Summer is finally here and the volunteers at Earthwise Society have been busy working in the garden over the past few months. Their hard work and dedication are really starting to pay off.
The garden is currently in full bloom and is basking in all the attention it's been receiving. Volunteers like Lorna Robinson are enjoying their time in the garden.
"Volunteering at Earthwise feeds my passion for the natural world, it keeps me active and engaged with like-minded people,” says Robinson, “and spending a morning working in the garden always leaves me feeling happier, more relaxed and satisfied with life.”
The garden is more than “just” beautiful. Vibrant, showy flowers not only maximize the visual aesthetics of the garden, but they entice pollinators -- and the brighter a flower, the more attractive it will be to birds, bees and other beneficial critters.
Ecological gardens, like Earthwise, grown without pesticides, provide important habitat for songbirds, and their many colourful blossoms provide rich nectar for bees and other pollinators to feed on.
As these animals move around, pollen grains that have attached to their bodies are transported between plants, allowing most flowering plants to reproduce and set fruit. In fact, pollinators are responsible for one of every three bites of food that we eat.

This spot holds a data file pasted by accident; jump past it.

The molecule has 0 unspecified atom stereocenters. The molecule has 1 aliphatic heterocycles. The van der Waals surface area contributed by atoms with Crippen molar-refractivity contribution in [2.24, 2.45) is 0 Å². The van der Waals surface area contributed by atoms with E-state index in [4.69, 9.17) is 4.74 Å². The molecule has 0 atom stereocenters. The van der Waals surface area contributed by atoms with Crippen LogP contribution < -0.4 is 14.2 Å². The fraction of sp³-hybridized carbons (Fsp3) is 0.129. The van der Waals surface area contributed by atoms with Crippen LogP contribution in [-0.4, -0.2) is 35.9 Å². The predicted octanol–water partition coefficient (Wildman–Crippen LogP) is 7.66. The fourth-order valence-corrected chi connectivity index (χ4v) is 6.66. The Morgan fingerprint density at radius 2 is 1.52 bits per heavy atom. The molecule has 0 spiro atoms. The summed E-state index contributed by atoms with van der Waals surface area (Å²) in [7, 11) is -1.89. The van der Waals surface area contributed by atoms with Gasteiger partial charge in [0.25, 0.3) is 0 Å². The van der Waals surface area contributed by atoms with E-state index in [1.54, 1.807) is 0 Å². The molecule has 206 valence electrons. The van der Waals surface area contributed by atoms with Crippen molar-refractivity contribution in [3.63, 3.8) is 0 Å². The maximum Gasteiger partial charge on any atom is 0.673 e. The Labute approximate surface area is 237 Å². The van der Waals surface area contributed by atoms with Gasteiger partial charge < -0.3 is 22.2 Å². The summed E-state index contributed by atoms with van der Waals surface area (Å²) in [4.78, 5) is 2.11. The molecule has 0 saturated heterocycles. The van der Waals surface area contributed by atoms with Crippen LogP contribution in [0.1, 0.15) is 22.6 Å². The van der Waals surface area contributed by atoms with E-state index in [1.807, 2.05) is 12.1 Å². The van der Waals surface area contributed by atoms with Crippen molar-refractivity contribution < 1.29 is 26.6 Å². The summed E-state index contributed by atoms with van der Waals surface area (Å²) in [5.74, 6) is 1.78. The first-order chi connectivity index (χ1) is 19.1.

Sadly, pollinator populations are in decline for many reasons, including loss of habitat and pesticide use. We can make a difference by planting gardens that provide a steady source of pollen and nectar throughout the growing season.
This, combined with elimination of pesticides, creates healthy habitat corridors that bees need in order to travel throughout our urbanized areas in search of food.
Urban gardens like Earthwise are becoming increasingly important community resources, with benefits to people, wildlife and the environment alike.
June 22 to 28 is Pollinator Week, a great time to look at our own gardens and consider how they can make a positive contribution to urban ecosystems.
For information on planting for pollinators, or if you would like to get involved volunteering at the Earthwise Garden, contact firstname.lastname@example.org or call 604-946-9828.